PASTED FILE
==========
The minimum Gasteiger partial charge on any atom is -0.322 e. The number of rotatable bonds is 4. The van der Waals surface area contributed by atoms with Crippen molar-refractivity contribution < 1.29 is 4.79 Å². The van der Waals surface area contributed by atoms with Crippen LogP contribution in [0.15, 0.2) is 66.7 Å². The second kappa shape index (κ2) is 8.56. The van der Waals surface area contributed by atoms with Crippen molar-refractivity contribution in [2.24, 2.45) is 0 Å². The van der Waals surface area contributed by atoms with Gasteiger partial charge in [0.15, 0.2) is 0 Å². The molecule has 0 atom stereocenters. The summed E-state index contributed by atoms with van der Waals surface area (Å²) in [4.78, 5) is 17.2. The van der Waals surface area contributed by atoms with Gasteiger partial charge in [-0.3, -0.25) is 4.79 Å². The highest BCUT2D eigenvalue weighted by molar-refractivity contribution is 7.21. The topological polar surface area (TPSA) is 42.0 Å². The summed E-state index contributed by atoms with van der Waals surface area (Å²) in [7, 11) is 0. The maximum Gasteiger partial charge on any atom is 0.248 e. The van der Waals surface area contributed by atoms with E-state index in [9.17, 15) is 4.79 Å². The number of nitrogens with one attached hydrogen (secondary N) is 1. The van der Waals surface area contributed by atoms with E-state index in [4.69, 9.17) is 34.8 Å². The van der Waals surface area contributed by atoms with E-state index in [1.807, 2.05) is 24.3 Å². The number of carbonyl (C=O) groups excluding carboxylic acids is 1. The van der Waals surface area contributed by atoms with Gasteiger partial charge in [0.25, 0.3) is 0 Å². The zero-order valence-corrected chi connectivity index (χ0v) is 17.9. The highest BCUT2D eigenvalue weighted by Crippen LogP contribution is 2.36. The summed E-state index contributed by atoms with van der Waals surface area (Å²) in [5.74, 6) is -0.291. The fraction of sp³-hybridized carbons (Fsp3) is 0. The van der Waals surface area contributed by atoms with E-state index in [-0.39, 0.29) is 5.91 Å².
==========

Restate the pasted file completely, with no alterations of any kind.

The minimum Gasteiger partial charge on any atom is -0.322 e. The number of rotatable bonds is 4. The van der Waals surface area contributed by atoms with Crippen molar-refractivity contribution < 1.29 is 4.79 Å². The van der Waals surface area contributed by atoms with Crippen LogP contribution in [0.15, 0.2) is 66.7 Å². The second kappa shape index (κ2) is 8.56. The van der Waals surface area contributed by atoms with Crippen molar-refractivity contribution in [2.24, 2.45) is 0 Å². The van der Waals surface area contributed by atoms with Gasteiger partial charge in [0.15, 0.2) is 0 Å². The molecule has 0 atom stereocenters. The summed E-state index contributed by atoms with van der Waals surface area (Å²) in [4.78, 5) is 17.2. The van der Waals surface area contributed by atoms with Gasteiger partial charge in [-0.3, -0.25) is 4.79 Å². The highest BCUT2D eigenvalue weighted by molar-refractivity contribution is 7.21. The topological polar surface area (TPSA) is 42.0 Å². The summed E-state index contributed by atoms with van der Waals surface area (Å²) in [7, 11) is 0. The maximum Gasteiger partial charge on any atom is 0.248 e. The van der Waals surface area contributed by atoms with E-state index in [9.17, 15) is 4.79 Å². The number of nitrogens with one attached hydrogen (secondary N) is 1. The van der Waals surface area contributed by atoms with E-state index in [4.69, 9.17) is 34.8 Å². The van der Waals surface area contributed by atoms with E-state index in [1.807, 2.05) is 24.3 Å². The number of carbonyl (C=O) groups excluding carboxylic acids is 1. The van der Waals surface area contributed by atoms with Gasteiger partial charge in [0.25, 0.3) is 0 Å². The zero-order valence-corrected chi connectivity index (χ0v) is 17.9. The highest BCUT2D eigenvalue weighted by Crippen LogP contribution is 2.36. The summed E-state index contributed by atoms with van der Waals surface area (Å²) in [5.74, 6) is -0.291. The fraction of sp³-hybridized carbons (Fsp3) is 0. The van der Waals surface area contributed by atoms with E-state index in [-0.39, 0.29) is 5.91 Å².